# hints...

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Posted by T.Gracken on August 30, 2002 at 11:50:07:

In Reply to: angular velocity posted by Ryan on August 30, 2002 at 08:30:31:

: This is not a homework problem so please do not give me the answer- I just want a push in the right direction.

: Problem: I have some partical "P" moving along the line x=a at a constant velocity "v". The diagram shows point P in the first quadrant with a right triangle connecting the orgin "point "o", (a,0), and (a,p). The height p is labeled Y.

: I am looking to find the angular velocity and angular acceleration.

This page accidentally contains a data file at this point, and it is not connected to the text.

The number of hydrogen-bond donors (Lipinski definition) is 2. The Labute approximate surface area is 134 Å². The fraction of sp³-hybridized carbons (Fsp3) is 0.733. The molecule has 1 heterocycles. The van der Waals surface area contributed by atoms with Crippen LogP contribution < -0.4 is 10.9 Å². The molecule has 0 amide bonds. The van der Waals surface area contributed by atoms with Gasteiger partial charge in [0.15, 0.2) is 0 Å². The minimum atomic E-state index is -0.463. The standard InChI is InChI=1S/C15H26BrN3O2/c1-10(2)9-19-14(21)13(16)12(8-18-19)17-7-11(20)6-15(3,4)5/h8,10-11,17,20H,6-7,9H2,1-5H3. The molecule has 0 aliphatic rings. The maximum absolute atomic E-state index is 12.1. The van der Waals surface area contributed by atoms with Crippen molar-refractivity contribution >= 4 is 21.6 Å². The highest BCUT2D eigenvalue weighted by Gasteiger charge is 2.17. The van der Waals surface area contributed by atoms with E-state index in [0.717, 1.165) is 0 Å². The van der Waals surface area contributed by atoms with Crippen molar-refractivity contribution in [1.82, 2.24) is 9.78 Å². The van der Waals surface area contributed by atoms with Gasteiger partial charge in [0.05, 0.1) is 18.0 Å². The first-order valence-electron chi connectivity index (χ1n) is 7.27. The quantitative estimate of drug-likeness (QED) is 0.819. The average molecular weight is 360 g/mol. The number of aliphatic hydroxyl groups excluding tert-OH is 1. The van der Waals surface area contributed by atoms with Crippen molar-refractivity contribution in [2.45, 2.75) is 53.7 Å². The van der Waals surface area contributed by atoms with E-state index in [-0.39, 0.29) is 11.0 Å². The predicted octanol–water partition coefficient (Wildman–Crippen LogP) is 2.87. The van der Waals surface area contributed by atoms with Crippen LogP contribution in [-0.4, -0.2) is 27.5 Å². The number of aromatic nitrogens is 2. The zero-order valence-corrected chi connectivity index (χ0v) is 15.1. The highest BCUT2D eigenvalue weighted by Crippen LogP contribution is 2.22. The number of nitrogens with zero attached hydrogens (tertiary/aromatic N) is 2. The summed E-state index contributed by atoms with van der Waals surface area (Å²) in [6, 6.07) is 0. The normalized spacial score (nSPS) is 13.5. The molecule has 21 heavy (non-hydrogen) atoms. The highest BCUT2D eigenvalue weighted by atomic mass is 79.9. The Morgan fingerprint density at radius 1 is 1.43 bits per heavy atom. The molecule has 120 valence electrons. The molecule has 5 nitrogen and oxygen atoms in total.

: I know that the angular distance is some fraction of the perimeter --> (dist op) * Theta

: and the distance OP would equal sqrt(y^2 + a^2)
: and theta would equal arcsin of y/OP or some other inverse trig.

: ----> Am I on the right track? I am asking because I feel like I am not using the constant velocity "v" in my setup.

If I understand you correctly, you have a point moving vertically (on a line x=a) at a constant velocity and you want to know how fast the angle formed by the x-axis and the line connecting the origin to the point is changing.

you might want to consider setting up a function where T (theta), is the angle. then the triangle formed will have adjacent side equal to a and let y = opposite side length (this position will be determined by the velocity of the point).

so tan(T)=y/a

or t = arctan(y/a)

then dT/dy (derivative of T with respect to y) will give angular velocity

and d2T/dt2 (second derivative) will give agular acceleration.

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